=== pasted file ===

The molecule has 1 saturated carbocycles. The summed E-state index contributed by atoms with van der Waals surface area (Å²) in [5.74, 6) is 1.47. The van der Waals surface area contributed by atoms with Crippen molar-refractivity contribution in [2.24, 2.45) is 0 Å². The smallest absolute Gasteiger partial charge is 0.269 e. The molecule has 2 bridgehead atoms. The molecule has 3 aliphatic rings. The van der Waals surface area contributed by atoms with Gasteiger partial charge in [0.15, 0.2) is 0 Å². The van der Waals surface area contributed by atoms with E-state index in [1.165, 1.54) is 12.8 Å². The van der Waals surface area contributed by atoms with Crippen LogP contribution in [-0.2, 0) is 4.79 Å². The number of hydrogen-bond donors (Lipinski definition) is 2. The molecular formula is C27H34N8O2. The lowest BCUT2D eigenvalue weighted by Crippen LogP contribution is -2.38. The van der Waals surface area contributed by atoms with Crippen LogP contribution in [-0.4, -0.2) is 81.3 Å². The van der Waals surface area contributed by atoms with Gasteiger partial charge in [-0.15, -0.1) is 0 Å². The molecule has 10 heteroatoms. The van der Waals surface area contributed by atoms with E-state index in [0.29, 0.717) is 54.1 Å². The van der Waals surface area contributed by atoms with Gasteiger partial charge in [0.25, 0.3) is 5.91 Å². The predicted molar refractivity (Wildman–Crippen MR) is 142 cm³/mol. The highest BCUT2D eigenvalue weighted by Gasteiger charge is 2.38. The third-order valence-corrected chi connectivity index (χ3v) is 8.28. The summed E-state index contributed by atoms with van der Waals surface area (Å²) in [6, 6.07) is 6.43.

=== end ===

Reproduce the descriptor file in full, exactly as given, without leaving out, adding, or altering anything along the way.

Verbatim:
The molecule has 1 saturated carbocycles. The summed E-state index contributed by atoms with van der Waals surface area (Å²) in [5.74, 6) is 1.47. The van der Waals surface area contributed by atoms with Crippen molar-refractivity contribution in [2.24, 2.45) is 0 Å². The smallest absolute Gasteiger partial charge is 0.269 e. The molecule has 2 bridgehead atoms. The molecule has 3 aliphatic rings. The van der Waals surface area contributed by atoms with Gasteiger partial charge in [0.15, 0.2) is 0 Å². The van der Waals surface area contributed by atoms with E-state index in [1.165, 1.54) is 12.8 Å². The van der Waals surface area contributed by atoms with Crippen LogP contribution in [-0.2, 0) is 4.79 Å². The number of hydrogen-bond donors (Lipinski definition) is 2. The molecular formula is C27H34N8O2. The lowest BCUT2D eigenvalue weighted by Crippen LogP contribution is -2.38. The van der Waals surface area contributed by atoms with Crippen LogP contribution in [-0.4, -0.2) is 81.3 Å². The van der Waals surface area contributed by atoms with Gasteiger partial charge in [-0.15, -0.1) is 0 Å². The molecule has 10 heteroatoms. The van der Waals surface area contributed by atoms with E-state index in [0.29, 0.717) is 54.1 Å². The van der Waals surface area contributed by atoms with Gasteiger partial charge in [0.25, 0.3) is 5.91 Å². The predicted molar refractivity (Wildman–Crippen MR) is 142 cm³/mol. The highest BCUT2D eigenvalue weighted by Gasteiger charge is 2.38. The third-order valence-corrected chi connectivity index (χ3v) is 8.28. The summed E-state index contributed by atoms with van der Waals surface area (Å²) in [6, 6.07) is 6.43.